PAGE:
LABELS: C Major
ALBUM TITLE: Stravinsky In Hollywood
An actor impersonating Stravinsky, filmed in quasi-historic black and white, types an article accusing film producers of using ‘music like perfumes’, whereas he needs music ‘for hygienic purposes, for the health of my soul’. Thus, barely over a third of the way through this film, Stravinsky burns his boats with Hollywood. So, despite its marketing, this documentary is not primarily about Stravinsky’s attempt to break into the lucrative world of film music; rather, it focuses more on his edgy non-relationship with Arnold Schoenberg, a near neighbour in Los Angeles. After years of the two composers scrupulously avoiding any social contact, the Austrian composer’s death in 1951 shook Stravinsky, and became the catalyst for the reinvention of his style.
Film-maker Marco Capalbo packs a lot of information, and some striking footage including of Stravinsky himself hand-drawing his staves in ink, then deftly composing in pencil. However, only Stravinsky’s assistant, Robert Craft, appears as a talking head; while his recollections are vivid, for variety’s sake it would have been good to hear others who knew Stravinsky – Pierre Boulez, for instance, who as a student booed Stravinsky’s Four Norwegian Moods (recycled from one of his rejected Hollywood scores) – or to have archive footage of interviewees such as Vera Stravinsky.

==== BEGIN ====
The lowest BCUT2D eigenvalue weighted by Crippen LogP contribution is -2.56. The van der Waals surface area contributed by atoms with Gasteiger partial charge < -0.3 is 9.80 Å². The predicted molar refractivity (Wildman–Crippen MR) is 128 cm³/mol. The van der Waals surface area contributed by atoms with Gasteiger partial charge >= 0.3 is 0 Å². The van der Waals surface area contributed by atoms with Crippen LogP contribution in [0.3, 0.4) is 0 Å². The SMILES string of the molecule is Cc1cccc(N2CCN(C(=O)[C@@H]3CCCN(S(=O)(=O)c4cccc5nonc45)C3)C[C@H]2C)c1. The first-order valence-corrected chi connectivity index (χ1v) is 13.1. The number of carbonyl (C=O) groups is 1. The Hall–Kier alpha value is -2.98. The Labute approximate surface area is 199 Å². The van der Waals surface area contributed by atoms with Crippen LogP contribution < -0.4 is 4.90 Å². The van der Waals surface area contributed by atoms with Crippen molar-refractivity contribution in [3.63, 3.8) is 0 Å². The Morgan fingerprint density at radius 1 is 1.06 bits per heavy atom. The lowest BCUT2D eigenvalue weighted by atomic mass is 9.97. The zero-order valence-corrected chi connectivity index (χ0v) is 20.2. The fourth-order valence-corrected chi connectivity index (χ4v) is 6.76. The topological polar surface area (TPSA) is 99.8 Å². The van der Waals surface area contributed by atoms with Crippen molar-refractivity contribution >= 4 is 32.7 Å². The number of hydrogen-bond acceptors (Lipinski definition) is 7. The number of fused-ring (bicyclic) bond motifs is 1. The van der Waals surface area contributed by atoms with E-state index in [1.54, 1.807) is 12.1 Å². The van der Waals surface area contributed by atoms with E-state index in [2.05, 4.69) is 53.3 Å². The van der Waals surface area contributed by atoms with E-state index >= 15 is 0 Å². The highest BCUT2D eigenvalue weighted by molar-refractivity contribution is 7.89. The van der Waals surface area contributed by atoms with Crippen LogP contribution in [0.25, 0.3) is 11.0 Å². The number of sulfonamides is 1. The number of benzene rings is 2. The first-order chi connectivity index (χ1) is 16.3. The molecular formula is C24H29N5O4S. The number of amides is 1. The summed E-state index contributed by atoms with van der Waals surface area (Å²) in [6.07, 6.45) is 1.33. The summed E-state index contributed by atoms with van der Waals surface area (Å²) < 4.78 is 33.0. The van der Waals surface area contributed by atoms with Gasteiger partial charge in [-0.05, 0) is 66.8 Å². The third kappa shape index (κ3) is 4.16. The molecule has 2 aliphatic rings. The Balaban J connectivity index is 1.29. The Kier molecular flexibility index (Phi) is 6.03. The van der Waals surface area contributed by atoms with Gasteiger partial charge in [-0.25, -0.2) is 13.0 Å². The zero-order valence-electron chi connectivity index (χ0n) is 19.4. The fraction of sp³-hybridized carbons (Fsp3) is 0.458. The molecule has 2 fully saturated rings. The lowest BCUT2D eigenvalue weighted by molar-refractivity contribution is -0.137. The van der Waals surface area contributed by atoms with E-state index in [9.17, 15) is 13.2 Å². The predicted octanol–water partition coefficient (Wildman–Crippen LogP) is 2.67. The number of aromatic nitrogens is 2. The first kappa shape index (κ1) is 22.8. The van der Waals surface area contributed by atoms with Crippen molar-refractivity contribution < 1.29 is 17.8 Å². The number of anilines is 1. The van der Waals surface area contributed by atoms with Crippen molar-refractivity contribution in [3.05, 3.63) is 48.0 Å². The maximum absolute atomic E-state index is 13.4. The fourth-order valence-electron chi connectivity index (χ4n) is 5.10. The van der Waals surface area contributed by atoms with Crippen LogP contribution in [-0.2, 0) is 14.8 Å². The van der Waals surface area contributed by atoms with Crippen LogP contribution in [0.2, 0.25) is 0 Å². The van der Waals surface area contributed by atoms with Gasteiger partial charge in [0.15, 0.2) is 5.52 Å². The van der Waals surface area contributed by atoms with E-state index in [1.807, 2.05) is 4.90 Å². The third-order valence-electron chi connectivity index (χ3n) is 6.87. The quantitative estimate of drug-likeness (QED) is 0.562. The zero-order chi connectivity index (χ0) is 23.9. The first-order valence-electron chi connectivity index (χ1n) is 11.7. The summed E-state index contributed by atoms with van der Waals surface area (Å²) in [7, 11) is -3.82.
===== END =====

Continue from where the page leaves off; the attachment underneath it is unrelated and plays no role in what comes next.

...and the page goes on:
As it is, we get a good deal of narrative, drearily read by Capalbo himself, plus Super 8 footage of various actors, one of them a distractingly poor likeness of Stravinsky, driving around California’s Palmdale desert accompanied by extracts from a less-than-pristine LP recording of Stravinsky’s Cantata. Maybe this is a would-be subliminal suggestion that Stravinsky’s pre-Schoenberg-inspired work was arid and tired: serial works such as Agon and Requiem Canticles are presented in relatively clean sound, but fuller extracts from these works might have been more persuasive. As it is, in a film lasting less than an hour, the music is mostly reduced to a fleeting soundtrack in the background. Daniel Jaffé